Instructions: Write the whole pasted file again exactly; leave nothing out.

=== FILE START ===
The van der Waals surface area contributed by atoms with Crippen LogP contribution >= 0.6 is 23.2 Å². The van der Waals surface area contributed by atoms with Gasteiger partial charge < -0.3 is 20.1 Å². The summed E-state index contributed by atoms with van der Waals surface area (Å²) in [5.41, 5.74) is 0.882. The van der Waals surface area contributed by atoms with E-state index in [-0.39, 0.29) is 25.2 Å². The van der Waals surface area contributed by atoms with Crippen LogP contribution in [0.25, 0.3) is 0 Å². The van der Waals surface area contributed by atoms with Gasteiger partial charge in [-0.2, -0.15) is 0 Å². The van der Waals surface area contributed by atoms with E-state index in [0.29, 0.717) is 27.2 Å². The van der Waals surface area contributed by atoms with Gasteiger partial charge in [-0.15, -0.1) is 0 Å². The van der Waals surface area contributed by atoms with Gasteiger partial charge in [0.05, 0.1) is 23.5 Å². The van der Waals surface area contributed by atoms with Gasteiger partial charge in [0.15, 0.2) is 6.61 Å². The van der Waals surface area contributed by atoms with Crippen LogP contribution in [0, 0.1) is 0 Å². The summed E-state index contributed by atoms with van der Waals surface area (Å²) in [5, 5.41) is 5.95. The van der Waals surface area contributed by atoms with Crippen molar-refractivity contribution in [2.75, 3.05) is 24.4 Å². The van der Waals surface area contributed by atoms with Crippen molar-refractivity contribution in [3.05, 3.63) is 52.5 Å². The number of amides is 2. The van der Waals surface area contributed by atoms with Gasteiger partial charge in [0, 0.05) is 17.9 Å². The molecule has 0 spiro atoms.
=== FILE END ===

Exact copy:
The van der Waals surface area contributed by atoms with Crippen LogP contribution >= 0.6 is 23.2 Å². The van der Waals surface area contributed by atoms with Gasteiger partial charge < -0.3 is 20.1 Å². The summed E-state index contributed by atoms with van der Waals surface area (Å²) in [5.41, 5.74) is 0.882. The van der Waals surface area contributed by atoms with E-state index in [-0.39, 0.29) is 25.2 Å². The van der Waals surface area contributed by atoms with Crippen LogP contribution in [0.25, 0.3) is 0 Å². The van der Waals surface area contributed by atoms with Gasteiger partial charge in [-0.2, -0.15) is 0 Å². The van der Waals surface area contributed by atoms with E-state index in [0.29, 0.717) is 27.2 Å². The van der Waals surface area contributed by atoms with Gasteiger partial charge in [-0.15, -0.1) is 0 Å². The van der Waals surface area contributed by atoms with Gasteiger partial charge in [0.05, 0.1) is 23.5 Å². The van der Waals surface area contributed by atoms with Gasteiger partial charge in [0.15, 0.2) is 6.61 Å². The van der Waals surface area contributed by atoms with Crippen LogP contribution in [0, 0.1) is 0 Å². The summed E-state index contributed by atoms with van der Waals surface area (Å²) in [5, 5.41) is 5.95. The van der Waals surface area contributed by atoms with Crippen molar-refractivity contribution in [2.75, 3.05) is 24.4 Å². The van der Waals surface area contributed by atoms with Crippen molar-refractivity contribution in [3.05, 3.63) is 52.5 Å². The number of amides is 2. The van der Waals surface area contributed by atoms with Gasteiger partial charge in [0, 0.05) is 17.9 Å². The molecule has 0 spiro atoms.